Utah Jazz center, Rudy Gobert, is one of the most dominant defenders in the NBA today. The All-Star big man has quite an impressive resume; Gobert is two-time Defensive Player of the Year, three time All-Defensive Team, and four time All-NBA Team player. Standing at 7’1”, with a 7’9” wingspan, the French native is a nightmare for opposing teams every night. Having a top-five player at his position, like Rudy is, on your team certainly brings you one step closer to title contention. And if that player is due for a contract extension, you better make sure to lock him down long-term. But were the Utah Jazz a little too generous with their recent five-year, $205 million dollar contract extension of Gobert? This contract extension made Rudy the highest paid center of all-time, and the third highest player in the NBA today. Many critics are questioning the move because although Gobert is a great player, does his all around game make him worthy of being higher paid than better players at his position like Joel Embiid, Nikola Jokić, Bam Adebayo, Karl-Anthony Towns, and Kristaps Porziņģis? Here’s what I think about the deal.
The Jazz have been preparing for a Rudy Gobert contract extension since the beginning of last season; with some of their free agent signings and trade acquisitions being made with the intention of keeping as much cap space available for Gobert’s extension. Re-signing guard Jordan Clarkson to a four-year, $51.2 million dollar deal this offseason, as well as signing forward Bojan Bogdanović to a four-year, $73 million dollar contract last offseason are the two notable moves Utah made to keep their salary cap flexible. The flexibility not only allowed them to give Rudy a great payday, but allowed them to take care of their other franchise star, Donovan Mitchell, too, signing him to a five-year, $195 million dollar contract this offseason. Gobert has become a household name in the state of Utah and the Jazz fans have adored him for years. Now with Mitchell finally emerging as a top player in the league, the Jazz are gearing up for serious title contention led by the dynamic duo of Mitchell and Gobert. This tandem is a solid foundation to have for a contender to build around, so it’s no surprise why keeping Rudy was a big priority for this up and coming Jazz team. The Jazz have been great at putting the right players around Mitchell and Gobert to succeed and this has kept both starts happy. What people don’t realize is that a small-market team like Utah needs to keep their current stars happy, as not many big-free agents will want to play in Salt Lake City. So re-signing Rudy not only makes him happy that he’s getting paid, but most importantly, it keeps Mitchell pleased with the situation, having another star around him for the long-haul. Happy stars equal a successful team.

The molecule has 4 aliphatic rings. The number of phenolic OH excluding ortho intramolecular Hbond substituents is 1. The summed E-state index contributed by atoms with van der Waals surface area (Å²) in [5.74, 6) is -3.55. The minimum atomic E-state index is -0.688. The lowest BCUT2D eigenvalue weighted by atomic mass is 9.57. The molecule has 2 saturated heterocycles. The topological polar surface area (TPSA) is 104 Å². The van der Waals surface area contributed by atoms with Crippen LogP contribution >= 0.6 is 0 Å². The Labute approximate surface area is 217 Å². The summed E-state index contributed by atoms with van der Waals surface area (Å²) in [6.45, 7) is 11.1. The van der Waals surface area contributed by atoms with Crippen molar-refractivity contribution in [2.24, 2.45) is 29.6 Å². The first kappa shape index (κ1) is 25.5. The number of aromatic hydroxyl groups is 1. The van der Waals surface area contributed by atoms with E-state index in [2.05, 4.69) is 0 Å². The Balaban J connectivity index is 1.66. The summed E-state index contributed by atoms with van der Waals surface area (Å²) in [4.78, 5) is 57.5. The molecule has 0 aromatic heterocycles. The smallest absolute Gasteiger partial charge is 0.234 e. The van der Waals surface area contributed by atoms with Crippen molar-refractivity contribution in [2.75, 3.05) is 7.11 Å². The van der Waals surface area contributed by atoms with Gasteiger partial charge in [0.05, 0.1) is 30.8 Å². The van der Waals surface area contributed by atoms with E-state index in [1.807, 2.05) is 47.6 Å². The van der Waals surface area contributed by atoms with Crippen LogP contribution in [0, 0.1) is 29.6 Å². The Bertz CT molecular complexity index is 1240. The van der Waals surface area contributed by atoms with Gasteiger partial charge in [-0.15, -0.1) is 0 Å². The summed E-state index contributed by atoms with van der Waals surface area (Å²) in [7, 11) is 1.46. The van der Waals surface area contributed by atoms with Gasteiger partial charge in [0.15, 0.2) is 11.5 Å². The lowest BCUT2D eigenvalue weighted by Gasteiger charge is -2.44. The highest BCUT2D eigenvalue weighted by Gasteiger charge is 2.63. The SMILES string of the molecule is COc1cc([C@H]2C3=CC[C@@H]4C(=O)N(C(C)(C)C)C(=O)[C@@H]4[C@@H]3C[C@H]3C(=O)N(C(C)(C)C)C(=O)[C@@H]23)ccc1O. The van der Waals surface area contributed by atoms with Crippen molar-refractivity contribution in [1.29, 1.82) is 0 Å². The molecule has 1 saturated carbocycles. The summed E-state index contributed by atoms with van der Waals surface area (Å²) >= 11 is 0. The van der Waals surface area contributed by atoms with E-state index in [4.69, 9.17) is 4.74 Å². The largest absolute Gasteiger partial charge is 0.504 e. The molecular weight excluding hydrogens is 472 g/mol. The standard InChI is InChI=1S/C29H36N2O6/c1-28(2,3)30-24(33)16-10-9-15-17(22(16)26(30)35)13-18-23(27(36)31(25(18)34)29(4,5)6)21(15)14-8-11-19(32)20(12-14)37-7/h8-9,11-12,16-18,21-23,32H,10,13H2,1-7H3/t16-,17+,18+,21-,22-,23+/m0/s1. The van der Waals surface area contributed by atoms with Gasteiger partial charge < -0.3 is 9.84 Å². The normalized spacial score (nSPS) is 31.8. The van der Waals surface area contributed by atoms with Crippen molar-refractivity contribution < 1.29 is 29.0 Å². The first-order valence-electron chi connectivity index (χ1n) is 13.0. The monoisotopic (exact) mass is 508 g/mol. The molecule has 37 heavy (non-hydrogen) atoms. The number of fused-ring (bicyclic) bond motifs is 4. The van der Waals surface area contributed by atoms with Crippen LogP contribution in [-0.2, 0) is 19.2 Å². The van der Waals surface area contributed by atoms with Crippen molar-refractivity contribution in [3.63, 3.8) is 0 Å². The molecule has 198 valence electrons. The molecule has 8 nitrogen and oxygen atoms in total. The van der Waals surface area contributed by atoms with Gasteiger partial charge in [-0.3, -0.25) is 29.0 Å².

Rudy Gobert is coming off of a career year in which he averaged 15.1 points, 13.5 rebounds, and two blocks on nearly 70 percent shooting from the field. It’s hard to find a player like Rudy that can be great on both ends of the court, who not only plays at a high level, but also does it consistently. Gobert is the heart and soul of this Jazz team, he’s an excellent leader that helps his teammates succeed. Head coach Quin Snyder referred to Rudy as “the glue of this team”, many times in the past. When you think about a player like Rudy, you think — how can you not keep a player of his caliber long-term? So, what if the Jazz didn’t resign Gobert to this big contract extension? For one, the team would have a distraction all year long, as the media speculates and wonders whether Rudy will stay or leave and this won’t be good for the team chemistry. Title contenders are supposed to have great chemistry, so this distraction would prevent the Jazz from playing at a high level. As management, do you try and trade Gobert for assets, so you lose him for nothing? Getting a solid return for a player on an expiring contract is incredibly challenging, so any asset the Jazz would get in return wouldn’t fill the void left by Rudy. Plus, any asset they received back would be a young player and/or draft picks, which doesn’t benefit a team like Utah who’s trying to win now. With all these things taken into account, the Jazz front office would’ve realized they made a mistake by not resigning Gobert long-term.
So what is my final verdict? I believe that the Utah Jazz made a smart decision by extending Rudy Gobert’s contract. Sure, he may have been a bit over paid for his production, but that extra money Utah will pay him, saves them from a few years stebacks had they lost him. By not re-signing Gobert, it also would lead to the eventual departure of Donovan Mitchell, which would be a bigger loss than losing Rudy in my opinion. Lastly, signing a player who can give you consistent production on both ends of the court, as Gobert does for the Jazz, would be very difficult, especially given the market the team is in. So look at this contract extension however you want to, but in the end the Jazz made a decision that was best for their future.